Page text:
Monday, August 31, 2009

Harnessing 'virtualization sprawl' requires managing an ecosystem of technologies, suppliers

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Better managing server virtualization expansion across enterprises has become essential if the benefits of virtualization are to be preserved and enhanced at scale. I recently had a chance to examine ways that IT organizations can adopt virtualization at deeper levels, or across more systems, data and applications -- but at lower risk.

As more enterprises use virtualization for more workloads to engender productivity from higher server utilization, we often see what can be called virtualization sprawl, spreading a mixture of hypervisors, which leads to complexity and management concerns.

In order to ramp up to more -- yet advantageous -- use of virtualization, pitfalls from heterogeneity need to be managed well. Yet, no one of the hypervisor suppliers is likely to deeply support any of the others.

So how do companies gain a top-down perspective of virtualization to encompass and manage the entire ecosystem, rather than just corralling the individual technologies? To better understand the risks of hypervisor sprawl and how to mitigate the pitfalls to preserve the economic benefits of virtualization, I recently interviewed Doug Strain, manager of Partner Virtualization Marketing at HP.

Here are some excepts:
Strain: Virtualization has been growing very steeply in the last few years anyway, but with the economy, the economic reasons for it are really changing. Initially, companies were using it to do consolidation. They continue to do that, but now the big deal with economy is the consolidation to lower cost -- not only capital cost, but also operating expenses.

... There’s a lot of underutilized capacity out there, and, particularly as companies are having more difficulty getting funding for more capital expenses, they’ve got to figure out how to maximize the utilizations they’ve already bought.

We’re seeing a little bit of a consolidation in the market, as we get to a handful of large players. Certainly, VMware has been early on in the market, has continued to grow, and has continued to add new capabilities. It's really the vendor to beat.

Of course, Microsoft is investing very heavily in this, and we’ve seen with Hyper-V, fairly good demand from the customers on that. And, with some of the things that Microsoft has already announced in their R2 version, they’re going to continue to catch up.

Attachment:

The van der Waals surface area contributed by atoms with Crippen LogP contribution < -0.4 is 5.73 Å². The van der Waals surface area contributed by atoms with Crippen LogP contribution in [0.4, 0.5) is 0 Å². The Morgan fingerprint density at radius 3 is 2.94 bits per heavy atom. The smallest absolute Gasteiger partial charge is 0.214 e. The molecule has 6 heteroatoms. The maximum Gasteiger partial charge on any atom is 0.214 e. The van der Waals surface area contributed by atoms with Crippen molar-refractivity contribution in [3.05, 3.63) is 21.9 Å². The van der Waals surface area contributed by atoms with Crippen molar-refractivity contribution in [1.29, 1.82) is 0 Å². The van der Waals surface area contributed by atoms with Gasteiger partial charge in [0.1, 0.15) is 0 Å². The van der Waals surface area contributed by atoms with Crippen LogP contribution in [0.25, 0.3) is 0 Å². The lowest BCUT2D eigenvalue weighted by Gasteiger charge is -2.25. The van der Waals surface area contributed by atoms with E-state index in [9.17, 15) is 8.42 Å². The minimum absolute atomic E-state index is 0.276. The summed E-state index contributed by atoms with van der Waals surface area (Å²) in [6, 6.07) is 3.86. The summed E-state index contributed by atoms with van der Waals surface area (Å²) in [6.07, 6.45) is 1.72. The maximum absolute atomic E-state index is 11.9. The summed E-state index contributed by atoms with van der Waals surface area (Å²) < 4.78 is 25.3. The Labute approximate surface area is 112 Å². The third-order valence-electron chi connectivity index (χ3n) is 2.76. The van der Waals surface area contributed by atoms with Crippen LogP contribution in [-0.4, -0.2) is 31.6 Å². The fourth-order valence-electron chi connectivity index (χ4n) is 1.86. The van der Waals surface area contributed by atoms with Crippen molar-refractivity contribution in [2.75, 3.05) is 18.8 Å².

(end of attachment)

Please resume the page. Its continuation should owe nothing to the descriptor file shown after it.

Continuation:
We’ve also got some players like Citrix, who really leverage their dominance in what’s called Presentation Server, now XenApp, market and use that as a great foot in the door for virtualization.

Strain: Because of the fact that all the major vendors now have free hypervisor capabilities, it becomes so easy to virtualize, number one, and so easy to add additional virtual machines, that it can be difficult to manage if technology organizations don’t do that in a planned way.

Most of the virtualization vendors do have management tools, but those tools are really optimized for their particular virtualization ecosystem. In some cases, there is some ability to reach out to heterogeneous virtualization, but it’s clear that that’s not a focus for most of the virtualization players. They want to really focus on their environment.

The other piece is that the hardware management is critical here. An example would be, if you’ve got a server that is having a problem, that could very well introduce downtime. You've got to have a way of navigating the virtual machine, so that those are moved off of the server.

That’s really an area where HP has really tried to invest in trying to pull all that together, being able to do the physical management with our Insight Control tools, and then tying that into the virtualization management with multiple vendors, using Insight Dynamics – VSE. ... We think that having tools that work consistently both in physical and in virtual environments, and allow you to easily transition between them is really important to customers.

There are a lot of ways that you can plan ahead on this, and be able to do this in a way that you don't have to pay a penalty later on.

Capacity assessment

It could be something as simple as doing a capacity assessment, a set of services that goes in and looks at what you’ve got today, how you can best use those resources, and how those can be transitioned. In most cases you’re going to want to have a set of tools like some of the ones I’ve talked about with Insight Control and Insight Dynamics VSE, so that you do have more control of the sprawl and, as you add new virtual machines, you do that in a more intelligent way.

We invest very heavily in certifying across the virtualization vendors, across the broadest range of server and storage platforms. What we’re finding is that we can’t say that one particular server or one particular storage is right for everybody. We’ve got to meet the broadest needs for the customers.

...Virtualization is certainly not the only answer or not the only component of data center transformation, but it is a substantial one. And, it's one that companies of almost any size can take advantage of, particularly now, where some of the requirements for extensive shared storage have decreased. It's really something that almost anybody who's got even one or two servers can take advantage of, all the way to the largest enterprises.
Listen to the podcast. Find it on iTunes/iPod and Podcast.com. View a full transcript or download the transcript. Learn more. Sponsor: Hewlett-Packard.

Free Offer: Get a complimentary copy of the new book Cloud Computing For Dummies courtesy of Hewlett-Packard at www.hp.com/go/cloudpodcastoffer.